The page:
Interview With Janet Lee Whitney, MA, LMFT


Janet Lee Whitney, MA, LMFT has been a licensed psychotherapist, since 1982. She is the author of the book and program entitled Facing Your Fears and Following Your Dreams.

Her specialties include, improving relationships, treating anxiety and depression, treating eating disorders and sexual addiction, helping families with troubled youth and teens, providing vocational guidance, and using positive psychology to help individuals discover and grow their own personal strengths.

Having personally trained with John Gray, the author of Men are From Mars, Women are From Venus, Janet led couples and singles groups for over 10 years, based on John Grayโ€™s work. Helping couples understand one another and accept the differences is an exciting process. Improving and clarifying communication skills gives couples such a better opportunity to have a meaningful and deep connection.

The Facing Your Fears program is being used by therapists across the country. Groups and individuals can increase their success in all areas of their lives by uncovering and changing the ways they are self- sabotaging their dreams and their purpose for being on this planet. Using the principles in The Facing Your Fears program, along with the Law of Attraction, individuals have been witnessing the transformation of their lives and finding new pathways to happiness and fulfillment.

With the use of positive psychology, Janet helps individuals, couples and groups discover their innate strengths and unique gifts and talents that lend themselves towards successful careers, family life and enjoyment of all that life has to offer.

Having been part owner in a sexual addiction program and director of an eating disorder program, Janet works with individuals, couples and families in any addiction arena. The expertise in treating food, substance or sexual addiction allows individuals and families to recover from an addiction to return to a full and rewarding life.

Janet has been using guided meditation, narrative therapy, goal setting and motivational psychology in her work with groups and individuals.

In her personal life, Janet has walked the 500 mile Camino alone, in Spain, climbed Half Dome twice, climbed Mt Whitney, run marathons, completed triathlons and traveled to many countries with her 3 kids. All 3 kids have bungee jumped off the cliffs in Costa Rica, and Janet and her 2 oldest children and parachute jumped out of airplanes. They live their lives as an example of how to Face Your Fears.

What tends to happen when a woman suddenly stops chasing a man?

There are 3 scenarios of what can happen when a woman stops chasing a man.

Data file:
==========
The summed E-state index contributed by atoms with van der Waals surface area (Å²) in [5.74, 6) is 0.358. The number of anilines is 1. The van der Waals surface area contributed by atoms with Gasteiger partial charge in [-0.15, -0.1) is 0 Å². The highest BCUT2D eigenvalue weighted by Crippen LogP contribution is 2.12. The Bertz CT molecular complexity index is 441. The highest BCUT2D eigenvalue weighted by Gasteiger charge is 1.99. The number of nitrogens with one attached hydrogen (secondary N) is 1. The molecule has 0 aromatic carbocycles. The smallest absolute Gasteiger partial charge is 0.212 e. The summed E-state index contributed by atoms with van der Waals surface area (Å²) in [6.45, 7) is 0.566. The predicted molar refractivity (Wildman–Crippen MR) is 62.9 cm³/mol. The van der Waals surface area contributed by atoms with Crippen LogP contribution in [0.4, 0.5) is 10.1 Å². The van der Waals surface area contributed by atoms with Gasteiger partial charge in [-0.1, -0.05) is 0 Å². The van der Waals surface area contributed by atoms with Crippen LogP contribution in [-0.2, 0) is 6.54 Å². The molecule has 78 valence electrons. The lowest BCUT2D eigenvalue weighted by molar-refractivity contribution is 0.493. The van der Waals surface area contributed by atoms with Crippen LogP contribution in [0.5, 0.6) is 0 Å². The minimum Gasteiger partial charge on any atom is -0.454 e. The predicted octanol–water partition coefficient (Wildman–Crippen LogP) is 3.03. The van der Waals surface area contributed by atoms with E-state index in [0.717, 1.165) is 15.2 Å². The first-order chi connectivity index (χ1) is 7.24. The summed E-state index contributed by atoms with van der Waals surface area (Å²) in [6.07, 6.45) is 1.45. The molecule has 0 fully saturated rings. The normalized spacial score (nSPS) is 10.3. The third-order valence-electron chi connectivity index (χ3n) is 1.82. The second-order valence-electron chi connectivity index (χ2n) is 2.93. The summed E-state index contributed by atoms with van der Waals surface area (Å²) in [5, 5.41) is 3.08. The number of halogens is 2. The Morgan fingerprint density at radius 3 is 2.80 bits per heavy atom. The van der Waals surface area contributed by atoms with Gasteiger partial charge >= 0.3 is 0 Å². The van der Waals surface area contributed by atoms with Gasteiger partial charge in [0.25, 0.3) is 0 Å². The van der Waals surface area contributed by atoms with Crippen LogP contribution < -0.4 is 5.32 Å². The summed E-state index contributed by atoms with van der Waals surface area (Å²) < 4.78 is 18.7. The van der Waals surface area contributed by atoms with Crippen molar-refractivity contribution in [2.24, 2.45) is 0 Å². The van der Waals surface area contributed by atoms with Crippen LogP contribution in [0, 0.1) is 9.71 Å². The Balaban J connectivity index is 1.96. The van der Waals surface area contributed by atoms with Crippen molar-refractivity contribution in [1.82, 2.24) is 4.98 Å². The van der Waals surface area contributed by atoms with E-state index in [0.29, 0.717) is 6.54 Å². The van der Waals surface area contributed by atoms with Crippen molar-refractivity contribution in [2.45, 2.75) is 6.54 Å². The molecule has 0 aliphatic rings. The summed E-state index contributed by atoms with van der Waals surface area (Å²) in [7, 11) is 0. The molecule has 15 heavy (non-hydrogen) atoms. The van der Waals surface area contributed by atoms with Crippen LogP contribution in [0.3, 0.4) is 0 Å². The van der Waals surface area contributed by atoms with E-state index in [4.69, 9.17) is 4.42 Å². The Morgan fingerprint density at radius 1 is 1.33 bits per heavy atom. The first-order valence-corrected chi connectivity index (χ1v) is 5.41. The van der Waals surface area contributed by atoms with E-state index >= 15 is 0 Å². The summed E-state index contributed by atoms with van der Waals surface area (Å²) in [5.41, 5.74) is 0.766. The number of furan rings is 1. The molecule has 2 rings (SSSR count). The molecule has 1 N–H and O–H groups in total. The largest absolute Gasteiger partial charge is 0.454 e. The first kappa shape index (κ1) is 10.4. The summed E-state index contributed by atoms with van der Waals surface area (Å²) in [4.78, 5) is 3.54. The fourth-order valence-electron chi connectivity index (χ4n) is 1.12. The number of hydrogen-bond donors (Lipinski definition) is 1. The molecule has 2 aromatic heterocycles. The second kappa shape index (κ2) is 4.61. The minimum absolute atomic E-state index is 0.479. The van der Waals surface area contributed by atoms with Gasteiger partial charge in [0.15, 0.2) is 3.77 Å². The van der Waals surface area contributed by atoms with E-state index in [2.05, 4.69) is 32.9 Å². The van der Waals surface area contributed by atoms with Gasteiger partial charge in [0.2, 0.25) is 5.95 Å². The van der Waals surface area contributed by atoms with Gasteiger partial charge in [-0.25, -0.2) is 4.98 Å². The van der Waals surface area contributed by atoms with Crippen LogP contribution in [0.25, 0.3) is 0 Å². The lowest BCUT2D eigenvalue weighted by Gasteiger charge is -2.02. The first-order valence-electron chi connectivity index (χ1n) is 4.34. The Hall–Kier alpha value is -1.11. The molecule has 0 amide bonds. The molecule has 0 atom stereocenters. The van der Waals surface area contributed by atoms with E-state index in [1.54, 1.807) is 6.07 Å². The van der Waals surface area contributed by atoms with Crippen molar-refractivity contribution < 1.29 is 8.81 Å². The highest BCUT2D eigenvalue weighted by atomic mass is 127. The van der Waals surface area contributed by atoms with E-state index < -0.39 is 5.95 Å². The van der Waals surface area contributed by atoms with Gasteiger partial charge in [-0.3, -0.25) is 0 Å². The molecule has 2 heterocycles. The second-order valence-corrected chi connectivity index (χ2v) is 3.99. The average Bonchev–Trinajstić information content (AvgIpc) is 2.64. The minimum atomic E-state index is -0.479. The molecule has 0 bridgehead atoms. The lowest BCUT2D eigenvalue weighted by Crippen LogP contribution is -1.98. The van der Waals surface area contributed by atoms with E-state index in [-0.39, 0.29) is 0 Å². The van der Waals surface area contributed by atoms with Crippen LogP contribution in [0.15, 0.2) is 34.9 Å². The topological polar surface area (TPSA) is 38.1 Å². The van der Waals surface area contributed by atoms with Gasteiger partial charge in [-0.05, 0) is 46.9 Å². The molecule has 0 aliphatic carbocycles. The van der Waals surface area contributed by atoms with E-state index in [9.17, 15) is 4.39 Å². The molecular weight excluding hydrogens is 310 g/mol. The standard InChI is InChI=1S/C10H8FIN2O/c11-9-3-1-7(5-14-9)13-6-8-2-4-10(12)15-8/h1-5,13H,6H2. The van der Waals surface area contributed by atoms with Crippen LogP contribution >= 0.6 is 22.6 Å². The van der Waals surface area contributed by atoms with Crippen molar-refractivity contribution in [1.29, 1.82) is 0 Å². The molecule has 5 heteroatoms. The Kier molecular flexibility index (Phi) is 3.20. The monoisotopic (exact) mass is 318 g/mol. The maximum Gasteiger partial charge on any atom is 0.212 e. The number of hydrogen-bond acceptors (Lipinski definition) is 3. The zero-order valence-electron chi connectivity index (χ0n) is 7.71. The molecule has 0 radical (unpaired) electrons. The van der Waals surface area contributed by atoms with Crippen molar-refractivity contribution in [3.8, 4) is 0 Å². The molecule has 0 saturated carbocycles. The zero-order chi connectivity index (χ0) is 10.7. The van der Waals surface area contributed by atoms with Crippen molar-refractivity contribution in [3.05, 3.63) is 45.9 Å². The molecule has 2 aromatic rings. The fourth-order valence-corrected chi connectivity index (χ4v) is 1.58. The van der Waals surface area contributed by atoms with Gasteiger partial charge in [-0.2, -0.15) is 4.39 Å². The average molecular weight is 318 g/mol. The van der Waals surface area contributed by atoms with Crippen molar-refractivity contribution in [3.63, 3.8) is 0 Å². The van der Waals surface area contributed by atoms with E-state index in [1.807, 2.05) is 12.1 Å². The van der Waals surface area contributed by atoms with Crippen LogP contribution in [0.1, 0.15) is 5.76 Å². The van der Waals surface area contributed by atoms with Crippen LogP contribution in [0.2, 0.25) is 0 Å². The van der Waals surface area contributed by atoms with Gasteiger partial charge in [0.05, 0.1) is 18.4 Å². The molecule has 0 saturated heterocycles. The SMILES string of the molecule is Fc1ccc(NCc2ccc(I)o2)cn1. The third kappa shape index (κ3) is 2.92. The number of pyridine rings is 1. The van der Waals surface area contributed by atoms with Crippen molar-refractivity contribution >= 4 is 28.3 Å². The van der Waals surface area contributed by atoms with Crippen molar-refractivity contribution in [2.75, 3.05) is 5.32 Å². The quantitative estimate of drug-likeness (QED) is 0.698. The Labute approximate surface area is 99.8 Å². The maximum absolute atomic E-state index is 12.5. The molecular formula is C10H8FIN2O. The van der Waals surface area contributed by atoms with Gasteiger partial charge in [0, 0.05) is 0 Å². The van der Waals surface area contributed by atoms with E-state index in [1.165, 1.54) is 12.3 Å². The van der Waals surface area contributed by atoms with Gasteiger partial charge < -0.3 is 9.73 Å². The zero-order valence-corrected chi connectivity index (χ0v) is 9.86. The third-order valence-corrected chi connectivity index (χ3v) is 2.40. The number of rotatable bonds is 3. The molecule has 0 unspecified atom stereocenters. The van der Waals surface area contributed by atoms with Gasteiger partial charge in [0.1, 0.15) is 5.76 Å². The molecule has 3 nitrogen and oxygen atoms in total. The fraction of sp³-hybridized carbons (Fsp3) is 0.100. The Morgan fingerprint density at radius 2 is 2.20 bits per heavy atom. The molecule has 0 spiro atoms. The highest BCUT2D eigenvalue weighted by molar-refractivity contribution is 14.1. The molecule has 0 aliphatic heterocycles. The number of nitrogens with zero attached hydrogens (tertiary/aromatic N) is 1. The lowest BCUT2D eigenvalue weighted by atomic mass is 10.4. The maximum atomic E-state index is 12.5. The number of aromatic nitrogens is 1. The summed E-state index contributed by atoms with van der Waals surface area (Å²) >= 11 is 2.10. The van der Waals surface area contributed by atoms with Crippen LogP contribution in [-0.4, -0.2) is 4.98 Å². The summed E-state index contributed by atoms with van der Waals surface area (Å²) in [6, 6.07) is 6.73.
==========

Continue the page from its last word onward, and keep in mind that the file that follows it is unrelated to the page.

#1) The most common response from a man when a woman stops chasing him, is that he becomes the pursuer. This dynamic is based on the history of human kind. Men have been the hunters and women the receivers. If a woman has been too available to a man, he often thinks there has to be something wrong with the woman. Thoughts like” Is she too needy?” ” Is she desperate/” or”something feels out of balance here.” Somewhere deep inside he may enjoy the attention so when the woman withdraws her energy, he may actually start to realize that he has feelings for her. The saying that ” Distance makes the heart grow fonder” seems to usually apply to the male species. For women, distance makes them detach and begin to look elsewhere. If you add up these traditional roles of hunter and pursuer, the most likely benefit for a woman to stop chasing is to let him feel that he misses her and it may bring him around.

#2) The second response may be that the man may feel relief. She may have been chasing him because he was not as interested in her than she was in him. There are definitely some woman who want the guy who is unavailable, emotionally, physically or because they are in a relationship. These women usually like the safety of distance being already built into the relationship. In the book, The Dance of Intimacy” Dr. Harriet Lerner describes how people are comfortable with a certain amount of distance in their relationships and that humans tend to seek out people and relationships with whatever distance is comfortable for them. Thus a woman who feels safer with more distance, will go after a man that is aloof, or unavailable because of his commitment to someone else or his relationship issues that have caused him to create distance in intimate relationships. Men typically do not want to hurt women so he may not have been as clear with his disinterest, so that when she backs up, he breathes a sigh of relief.

#3) The third result may be that the woman has stopped chasing because she sees that there is no possibility of a real match. She may be the one closing the door, permanently. It is interesting to note that woman have a tendency, historically, to give a relationship a longer chance to develop or improve. Once they realize it is not what they thought it was going to be, women are notorious for closing the door and bolting it shut. A man may come back around to see if they can salvage the relationship, if the woman has made a definite decision that this relationship is wrong for her, the woman does not even give him a chance. Men are often surprised at how decisive and unbending the otherwise open woman has become towards him.

In any event, chasing anyone seems to have its drawbacks. Developing a friendship and establishing trust with another person gives a couple a better chance of a lasting relationship.

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